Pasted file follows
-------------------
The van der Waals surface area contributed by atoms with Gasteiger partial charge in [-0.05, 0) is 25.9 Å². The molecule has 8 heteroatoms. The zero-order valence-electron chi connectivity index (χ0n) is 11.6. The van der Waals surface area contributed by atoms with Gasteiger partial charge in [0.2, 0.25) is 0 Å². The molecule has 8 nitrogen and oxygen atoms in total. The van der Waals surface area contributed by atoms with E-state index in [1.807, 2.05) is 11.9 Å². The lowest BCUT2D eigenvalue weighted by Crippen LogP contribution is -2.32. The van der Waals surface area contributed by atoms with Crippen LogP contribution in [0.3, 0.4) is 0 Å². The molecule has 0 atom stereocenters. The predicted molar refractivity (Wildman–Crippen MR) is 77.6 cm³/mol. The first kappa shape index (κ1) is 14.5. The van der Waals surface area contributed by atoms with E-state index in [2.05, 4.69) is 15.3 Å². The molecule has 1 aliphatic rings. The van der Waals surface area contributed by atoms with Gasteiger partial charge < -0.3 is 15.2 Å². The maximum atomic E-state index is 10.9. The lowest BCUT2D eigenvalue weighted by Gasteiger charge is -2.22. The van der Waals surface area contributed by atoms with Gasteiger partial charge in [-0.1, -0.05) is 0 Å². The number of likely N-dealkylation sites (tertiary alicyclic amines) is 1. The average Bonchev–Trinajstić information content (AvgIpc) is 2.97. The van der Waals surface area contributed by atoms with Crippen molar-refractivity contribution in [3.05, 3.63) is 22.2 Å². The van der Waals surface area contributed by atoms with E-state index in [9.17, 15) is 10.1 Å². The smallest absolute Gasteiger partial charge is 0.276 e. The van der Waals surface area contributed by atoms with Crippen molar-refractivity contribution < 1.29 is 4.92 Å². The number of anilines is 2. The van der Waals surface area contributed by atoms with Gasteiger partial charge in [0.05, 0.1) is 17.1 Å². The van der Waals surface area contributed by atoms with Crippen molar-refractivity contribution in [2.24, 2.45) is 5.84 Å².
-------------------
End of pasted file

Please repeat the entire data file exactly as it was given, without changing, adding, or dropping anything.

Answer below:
The van der Waals surface area contributed by atoms with Gasteiger partial charge in [-0.05, 0) is 25.9 Å². The molecule has 8 heteroatoms. The zero-order valence-electron chi connectivity index (χ0n) is 11.6. The van der Waals surface area contributed by atoms with Gasteiger partial charge in [0.2, 0.25) is 0 Å². The molecule has 8 nitrogen and oxygen atoms in total. The van der Waals surface area contributed by atoms with E-state index in [1.807, 2.05) is 11.9 Å². The lowest BCUT2D eigenvalue weighted by Crippen LogP contribution is -2.32. The van der Waals surface area contributed by atoms with Crippen LogP contribution in [0.3, 0.4) is 0 Å². The molecule has 0 atom stereocenters. The predicted molar refractivity (Wildman–Crippen MR) is 77.6 cm³/mol. The first kappa shape index (κ1) is 14.5. The van der Waals surface area contributed by atoms with E-state index in [2.05, 4.69) is 15.3 Å². The molecule has 1 aliphatic rings. The van der Waals surface area contributed by atoms with Gasteiger partial charge < -0.3 is 15.2 Å². The maximum atomic E-state index is 10.9. The lowest BCUT2D eigenvalue weighted by Gasteiger charge is -2.22. The van der Waals surface area contributed by atoms with Gasteiger partial charge in [-0.1, -0.05) is 0 Å². The number of likely N-dealkylation sites (tertiary alicyclic amines) is 1. The average Bonchev–Trinajstić information content (AvgIpc) is 2.97. The van der Waals surface area contributed by atoms with Crippen molar-refractivity contribution in [3.05, 3.63) is 22.2 Å². The van der Waals surface area contributed by atoms with E-state index in [9.17, 15) is 10.1 Å². The smallest absolute Gasteiger partial charge is 0.276 e. The van der Waals surface area contributed by atoms with Crippen molar-refractivity contribution < 1.29 is 4.92 Å². The number of anilines is 2. The van der Waals surface area contributed by atoms with Gasteiger partial charge in [0.05, 0.1) is 17.1 Å². The van der Waals surface area contributed by atoms with Crippen molar-refractivity contribution in [2.24, 2.45) is 5.84 Å².